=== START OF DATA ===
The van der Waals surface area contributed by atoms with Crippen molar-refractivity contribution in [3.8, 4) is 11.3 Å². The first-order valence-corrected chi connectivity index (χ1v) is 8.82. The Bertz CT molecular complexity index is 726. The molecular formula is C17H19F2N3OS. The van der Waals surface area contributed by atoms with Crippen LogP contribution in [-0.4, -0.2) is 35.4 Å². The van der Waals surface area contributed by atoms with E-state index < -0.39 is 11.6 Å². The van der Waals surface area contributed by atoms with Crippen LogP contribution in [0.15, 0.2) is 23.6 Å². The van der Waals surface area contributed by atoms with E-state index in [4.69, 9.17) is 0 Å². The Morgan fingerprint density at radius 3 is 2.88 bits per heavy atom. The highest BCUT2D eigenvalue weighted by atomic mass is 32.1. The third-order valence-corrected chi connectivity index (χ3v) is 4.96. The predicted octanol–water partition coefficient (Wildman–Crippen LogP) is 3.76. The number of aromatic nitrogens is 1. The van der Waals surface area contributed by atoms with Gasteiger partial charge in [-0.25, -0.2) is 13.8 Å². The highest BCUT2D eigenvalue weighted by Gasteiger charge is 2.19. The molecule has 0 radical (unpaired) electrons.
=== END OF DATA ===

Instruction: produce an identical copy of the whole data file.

The van der Waals surface area contributed by atoms with Crippen molar-refractivity contribution in [3.8, 4) is 11.3 Å². The first-order valence-corrected chi connectivity index (χ1v) is 8.82. The Bertz CT molecular complexity index is 726. The molecular formula is C17H19F2N3OS. The van der Waals surface area contributed by atoms with Crippen LogP contribution in [-0.4, -0.2) is 35.4 Å². The van der Waals surface area contributed by atoms with E-state index < -0.39 is 11.6 Å². The van der Waals surface area contributed by atoms with Crippen LogP contribution in [0.15, 0.2) is 23.6 Å². The van der Waals surface area contributed by atoms with E-state index in [4.69, 9.17) is 0 Å². The Morgan fingerprint density at radius 3 is 2.88 bits per heavy atom. The highest BCUT2D eigenvalue weighted by atomic mass is 32.1. The third-order valence-corrected chi connectivity index (χ3v) is 4.96. The predicted octanol–water partition coefficient (Wildman–Crippen LogP) is 3.76. The number of aromatic nitrogens is 1. The van der Waals surface area contributed by atoms with Gasteiger partial charge in [-0.25, -0.2) is 13.8 Å². The highest BCUT2D eigenvalue weighted by Gasteiger charge is 2.19. The molecule has 0 radical (unpaired) electrons.